I guess that's my roundabout way of saying that I've always found the two titles roughly interchangeable. This is not intended as a slap at either one; I've just never gotten the impression that I'd be setting myself adrift in the estuary of ignorance if I only checked out one of the two. In my ever-humble opinion, Time has always been sharper on the hard-news front, while Newsweek tends to suss out lifestyle trends in a more timely and relevant manner. To each his own.
Looking at the March 27 Time, the question isn't whether the magazine remains a consistently smart, durable read--of course it does. The question is whether, in today's topsy-turvy world of information super-duper-shmuper-saturation, any weekly publication can keep up with the pace of the Internet.
Clearly Time excels in surrounding the week's most pressing issues, often providing a days-after, contrarian take rarely found outside the blog world. The March 27 issue's "Was Iraq Worth It?" compilation gives academics, historians, and editors of Egyptian and Lebanese newspapers a chance to assess the war. The commentators--few of whom we regularly hear from, with the exception of William F. Buckley Jr.--both inform and provoke.
Time also earns its mettle with newsy one-pagers on stories you likely missed while fretting over the minutiae of Star Jones' botched boob job. The mag's dispatches add the insight and bigger-picture perspective absent from earlier reports on this month's massive Alaska oil spill and newly discovered loopholes in cell-phone privacy. Best is the "Letter From Paris" news/analysis mashup, which details France's recent student strike and the subsequent rioting. Let them eat cake, indeed.
As always, the up-front "Notebook" ably juxtaposes pithy quotes and statistics with hard news (in this issue's case, an item questioning whether a previously censured Guantanamo Bay general got a bum rap). You gotta love the mag's list of items seized by the government from celebrities and then sold--if Peabo Bryson's two Grammy Awards fetched $25,000, what do you suppose Peaches & Herb could get for their toenail clippings?
The March 27 issue falls curiously short on the feature front, however, especially in its cover story on the multitasking teens it dubs "Generation M" (ooh, sounds like somebody's trying to coin a catchphrase! Alert the semanticists!). Never mind that this same story has been written multiple times by technology, lifestyle and even entertainment publications. If one were to create a ready checklist for it, it would include an anecdotal lead (yup), a list of dos/don'ts (natch), photos of teens on the phone and/or in front of the computer (but of course), and a grumpy old man bemoaning those kids today, with the long hair and the fancy cell phones and the loud music (naturellement).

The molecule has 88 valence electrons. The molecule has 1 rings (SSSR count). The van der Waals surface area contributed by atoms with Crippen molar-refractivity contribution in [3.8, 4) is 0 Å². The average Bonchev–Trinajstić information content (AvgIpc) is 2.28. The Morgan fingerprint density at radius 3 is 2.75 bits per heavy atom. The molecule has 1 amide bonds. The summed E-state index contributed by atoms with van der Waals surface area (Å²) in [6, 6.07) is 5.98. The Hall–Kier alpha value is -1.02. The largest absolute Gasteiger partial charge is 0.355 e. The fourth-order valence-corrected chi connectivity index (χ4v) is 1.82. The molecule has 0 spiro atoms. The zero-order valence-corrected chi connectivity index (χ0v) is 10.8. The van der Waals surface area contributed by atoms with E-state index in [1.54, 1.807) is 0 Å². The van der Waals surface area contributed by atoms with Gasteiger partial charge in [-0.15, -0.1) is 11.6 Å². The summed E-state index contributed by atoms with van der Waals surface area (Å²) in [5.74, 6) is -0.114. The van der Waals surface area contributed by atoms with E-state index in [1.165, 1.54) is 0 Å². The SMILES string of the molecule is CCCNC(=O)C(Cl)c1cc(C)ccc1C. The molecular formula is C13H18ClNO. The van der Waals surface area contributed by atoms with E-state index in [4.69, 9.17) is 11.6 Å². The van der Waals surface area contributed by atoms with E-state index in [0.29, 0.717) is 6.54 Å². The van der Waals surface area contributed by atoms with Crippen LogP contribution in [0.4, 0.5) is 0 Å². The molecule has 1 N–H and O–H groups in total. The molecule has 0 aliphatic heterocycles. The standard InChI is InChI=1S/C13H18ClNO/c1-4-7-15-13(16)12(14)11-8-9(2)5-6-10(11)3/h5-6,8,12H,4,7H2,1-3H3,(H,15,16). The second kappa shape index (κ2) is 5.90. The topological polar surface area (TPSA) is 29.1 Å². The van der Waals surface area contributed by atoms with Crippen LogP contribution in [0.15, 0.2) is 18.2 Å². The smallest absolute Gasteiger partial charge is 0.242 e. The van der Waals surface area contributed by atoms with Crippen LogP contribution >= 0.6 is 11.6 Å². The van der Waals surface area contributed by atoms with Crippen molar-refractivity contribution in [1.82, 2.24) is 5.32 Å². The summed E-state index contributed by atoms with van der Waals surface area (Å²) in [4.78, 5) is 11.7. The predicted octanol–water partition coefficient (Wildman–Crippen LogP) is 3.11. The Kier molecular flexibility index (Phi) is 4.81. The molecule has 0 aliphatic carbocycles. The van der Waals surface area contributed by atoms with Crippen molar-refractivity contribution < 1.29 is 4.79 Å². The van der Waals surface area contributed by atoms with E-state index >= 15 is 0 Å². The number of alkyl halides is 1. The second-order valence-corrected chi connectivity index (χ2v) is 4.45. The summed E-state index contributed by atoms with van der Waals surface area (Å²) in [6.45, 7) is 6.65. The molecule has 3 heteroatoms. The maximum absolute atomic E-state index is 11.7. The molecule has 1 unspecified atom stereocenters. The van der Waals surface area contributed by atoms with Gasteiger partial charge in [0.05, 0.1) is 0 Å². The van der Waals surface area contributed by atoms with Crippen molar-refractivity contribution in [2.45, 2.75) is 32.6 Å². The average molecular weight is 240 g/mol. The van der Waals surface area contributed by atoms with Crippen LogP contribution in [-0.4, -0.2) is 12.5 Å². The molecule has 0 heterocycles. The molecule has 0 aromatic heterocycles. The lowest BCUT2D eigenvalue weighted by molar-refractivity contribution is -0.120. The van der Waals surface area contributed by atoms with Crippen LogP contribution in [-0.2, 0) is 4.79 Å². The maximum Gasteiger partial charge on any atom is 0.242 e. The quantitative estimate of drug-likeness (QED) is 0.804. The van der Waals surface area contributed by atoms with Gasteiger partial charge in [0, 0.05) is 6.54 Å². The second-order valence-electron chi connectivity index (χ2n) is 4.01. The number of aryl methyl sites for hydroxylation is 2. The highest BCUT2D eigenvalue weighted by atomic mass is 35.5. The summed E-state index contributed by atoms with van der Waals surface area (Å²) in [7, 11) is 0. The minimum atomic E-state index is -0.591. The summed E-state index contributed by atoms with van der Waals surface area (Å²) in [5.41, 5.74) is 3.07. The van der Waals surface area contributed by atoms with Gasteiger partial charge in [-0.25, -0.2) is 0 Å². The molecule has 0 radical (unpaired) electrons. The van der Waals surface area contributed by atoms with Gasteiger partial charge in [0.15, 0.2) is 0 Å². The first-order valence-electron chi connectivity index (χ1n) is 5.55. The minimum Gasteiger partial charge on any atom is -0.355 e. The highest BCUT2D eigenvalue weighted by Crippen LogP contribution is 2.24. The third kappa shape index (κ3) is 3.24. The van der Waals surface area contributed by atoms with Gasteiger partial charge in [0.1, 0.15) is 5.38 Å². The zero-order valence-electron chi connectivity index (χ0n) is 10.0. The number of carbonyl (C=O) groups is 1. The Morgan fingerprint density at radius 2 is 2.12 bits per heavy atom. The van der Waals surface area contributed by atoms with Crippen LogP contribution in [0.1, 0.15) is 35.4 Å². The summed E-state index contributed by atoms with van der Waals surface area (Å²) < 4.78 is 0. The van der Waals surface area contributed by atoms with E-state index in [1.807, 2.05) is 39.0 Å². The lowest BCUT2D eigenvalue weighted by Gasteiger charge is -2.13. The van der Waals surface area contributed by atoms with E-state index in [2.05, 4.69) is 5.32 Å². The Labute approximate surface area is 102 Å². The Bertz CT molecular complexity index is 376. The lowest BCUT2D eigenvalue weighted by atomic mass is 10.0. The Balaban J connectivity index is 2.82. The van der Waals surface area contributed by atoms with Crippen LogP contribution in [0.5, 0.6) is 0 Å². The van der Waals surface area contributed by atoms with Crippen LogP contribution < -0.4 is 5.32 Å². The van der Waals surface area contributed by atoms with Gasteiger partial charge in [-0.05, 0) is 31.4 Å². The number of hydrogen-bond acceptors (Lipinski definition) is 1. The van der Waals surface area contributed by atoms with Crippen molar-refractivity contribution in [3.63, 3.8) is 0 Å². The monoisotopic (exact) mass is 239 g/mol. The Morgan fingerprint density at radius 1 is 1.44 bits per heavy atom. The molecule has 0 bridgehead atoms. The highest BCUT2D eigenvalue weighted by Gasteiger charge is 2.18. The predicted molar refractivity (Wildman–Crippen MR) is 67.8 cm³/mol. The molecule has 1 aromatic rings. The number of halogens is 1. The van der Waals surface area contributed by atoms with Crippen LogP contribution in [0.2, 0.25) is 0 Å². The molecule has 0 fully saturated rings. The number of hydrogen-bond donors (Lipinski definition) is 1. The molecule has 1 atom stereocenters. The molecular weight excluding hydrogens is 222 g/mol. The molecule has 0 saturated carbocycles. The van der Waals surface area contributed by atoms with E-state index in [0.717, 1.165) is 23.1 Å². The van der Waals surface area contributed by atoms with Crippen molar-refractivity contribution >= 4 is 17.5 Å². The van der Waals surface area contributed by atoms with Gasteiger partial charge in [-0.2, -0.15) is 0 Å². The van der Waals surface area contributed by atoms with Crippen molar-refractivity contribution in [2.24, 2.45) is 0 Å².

To put it mildly, clichés abound. The story's only saving grace? A neato diagram that explains how the brain processes multiple streams of information at once, a handy skill in those instances when a Rangers game coincides with The Shield.
A few other decisions don't sit right with me. The cover poses two we're-gonna-make-you-think-if-it's-the-last-thing-we-do questions ("Are Kids Too Wired For Their Own Good?" and "Was Iraq Worth It?"), but omits mention of the issue's best piece of investigative journalism (a report on whether the killing of 15 Iraqi civilians by U.S. Marines was self-defense or a deliberate act of revenge).
While I recognize the need to balance the hard news with lighter fare, the "Your Time" items on sleeping pills and family travel descend into Reader's Digest pap. Plus the mag pushes way too hard in its Bette Midler Q&A--man, she must've been steamed when they asked her if she was planning to tour again.
Anyway, to answer the question I posed in this treatise's third paragraph--the one strategically located right above paragraph four --yeah, a weekly Time (or Newsweek) booster shot should still be an important part of your weekly information diet. Hell, I could make an argument that the newsweeklies may be more useful now than they've ever been before: The two major cable news networks favor personality over substance, the Times seems perpetually in a state of catch-up, and local news broadcasts work only as a source of unintentional humor ("three local schools caught serving poison chocolate milk--we'll tell you which ones... later in the hour!"). Now as before, Time is an eminently worthy companion for your leisure hours.